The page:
2.12 Summary of key points from Section 2
- Co-production recognises that people have various ‘ assets ’ such as knowledge, skills, characteristics, experience, friends, family, colleagues, and communities. These assets can be brought to bear to improve people's health and well-being.
- Building community capacity has been identified by the Scottish Government as essential to promoting aspects of the personalisation agenda, such as co-production, encouraging social networks and building social capital. A challenge to this perspective is that this may be seen as a way of reducing the role of the state and passing responsibility to individuals and communities.
- Stronger networks and increased social capital are both prerequisites for, and potential outcomes of, personalisation. Increasing social capital has been shown to provide both economic and social benefits.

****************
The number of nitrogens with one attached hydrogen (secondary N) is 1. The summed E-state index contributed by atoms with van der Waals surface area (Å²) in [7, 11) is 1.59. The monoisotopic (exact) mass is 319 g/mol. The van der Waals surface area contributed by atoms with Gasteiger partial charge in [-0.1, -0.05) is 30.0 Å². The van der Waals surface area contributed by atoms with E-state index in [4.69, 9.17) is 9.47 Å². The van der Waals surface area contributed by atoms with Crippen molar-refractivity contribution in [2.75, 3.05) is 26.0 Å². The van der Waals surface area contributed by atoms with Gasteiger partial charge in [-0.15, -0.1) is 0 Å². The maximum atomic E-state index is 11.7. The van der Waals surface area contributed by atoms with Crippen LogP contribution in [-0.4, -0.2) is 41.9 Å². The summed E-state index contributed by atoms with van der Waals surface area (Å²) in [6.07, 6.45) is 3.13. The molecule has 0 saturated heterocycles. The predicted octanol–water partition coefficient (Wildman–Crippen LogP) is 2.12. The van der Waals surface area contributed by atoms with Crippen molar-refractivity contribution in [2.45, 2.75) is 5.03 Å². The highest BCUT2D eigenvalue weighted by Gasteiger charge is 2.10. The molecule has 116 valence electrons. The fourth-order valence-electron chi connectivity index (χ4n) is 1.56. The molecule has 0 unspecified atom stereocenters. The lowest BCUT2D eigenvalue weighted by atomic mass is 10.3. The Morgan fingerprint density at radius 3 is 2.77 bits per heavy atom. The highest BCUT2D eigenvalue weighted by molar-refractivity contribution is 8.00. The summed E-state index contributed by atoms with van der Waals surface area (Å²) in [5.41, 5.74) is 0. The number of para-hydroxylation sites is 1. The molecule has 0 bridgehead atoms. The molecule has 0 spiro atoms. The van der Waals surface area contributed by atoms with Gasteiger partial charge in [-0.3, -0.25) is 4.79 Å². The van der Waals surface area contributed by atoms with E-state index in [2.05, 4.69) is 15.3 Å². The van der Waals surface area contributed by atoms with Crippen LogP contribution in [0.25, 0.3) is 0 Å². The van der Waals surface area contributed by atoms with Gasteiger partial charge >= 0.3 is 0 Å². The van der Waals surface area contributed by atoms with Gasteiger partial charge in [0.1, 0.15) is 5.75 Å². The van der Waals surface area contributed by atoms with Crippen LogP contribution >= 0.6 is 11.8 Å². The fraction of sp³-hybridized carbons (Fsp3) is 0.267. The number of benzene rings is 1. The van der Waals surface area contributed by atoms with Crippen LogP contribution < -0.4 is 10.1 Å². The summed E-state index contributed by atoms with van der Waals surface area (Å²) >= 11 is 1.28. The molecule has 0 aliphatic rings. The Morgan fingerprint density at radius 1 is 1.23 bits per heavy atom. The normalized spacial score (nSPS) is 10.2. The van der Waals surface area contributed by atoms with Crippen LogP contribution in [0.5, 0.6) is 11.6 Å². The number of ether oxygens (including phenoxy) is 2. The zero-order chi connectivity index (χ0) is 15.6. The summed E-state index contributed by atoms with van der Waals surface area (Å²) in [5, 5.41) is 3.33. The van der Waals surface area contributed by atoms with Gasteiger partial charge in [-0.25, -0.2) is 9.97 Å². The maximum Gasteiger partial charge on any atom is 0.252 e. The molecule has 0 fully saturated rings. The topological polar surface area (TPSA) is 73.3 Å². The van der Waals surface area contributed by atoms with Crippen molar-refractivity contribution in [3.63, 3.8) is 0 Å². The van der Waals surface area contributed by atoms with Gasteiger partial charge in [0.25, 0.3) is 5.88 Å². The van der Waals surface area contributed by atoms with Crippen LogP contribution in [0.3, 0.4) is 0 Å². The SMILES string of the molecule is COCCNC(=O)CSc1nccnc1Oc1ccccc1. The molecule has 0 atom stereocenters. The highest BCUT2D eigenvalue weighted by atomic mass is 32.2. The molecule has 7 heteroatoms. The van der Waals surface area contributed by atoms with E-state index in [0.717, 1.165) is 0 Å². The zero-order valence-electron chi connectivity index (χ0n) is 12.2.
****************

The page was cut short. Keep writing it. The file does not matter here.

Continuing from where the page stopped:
- Co-production involves sharing the commissioning, design, delivery and evaluation of services, recognising and utilising the skills of citizens. This in turn has a beneficial impact on the communities in which the services are delivered.
- Co-production can be seen as inextricably linked to personalisation and the delivery of self-directed support. Co-production requires service providers to be able to share resources and power with service users and carers, supported by a well-articulated value base and collaborative and innovative approaches.
- Co-production requires the active involvement of citizens and services. Introducing and implementing the principles of co-production in mainstream Scottish health and social care will involve changes in attitudes, cultures and expectations at all levels in public and other services.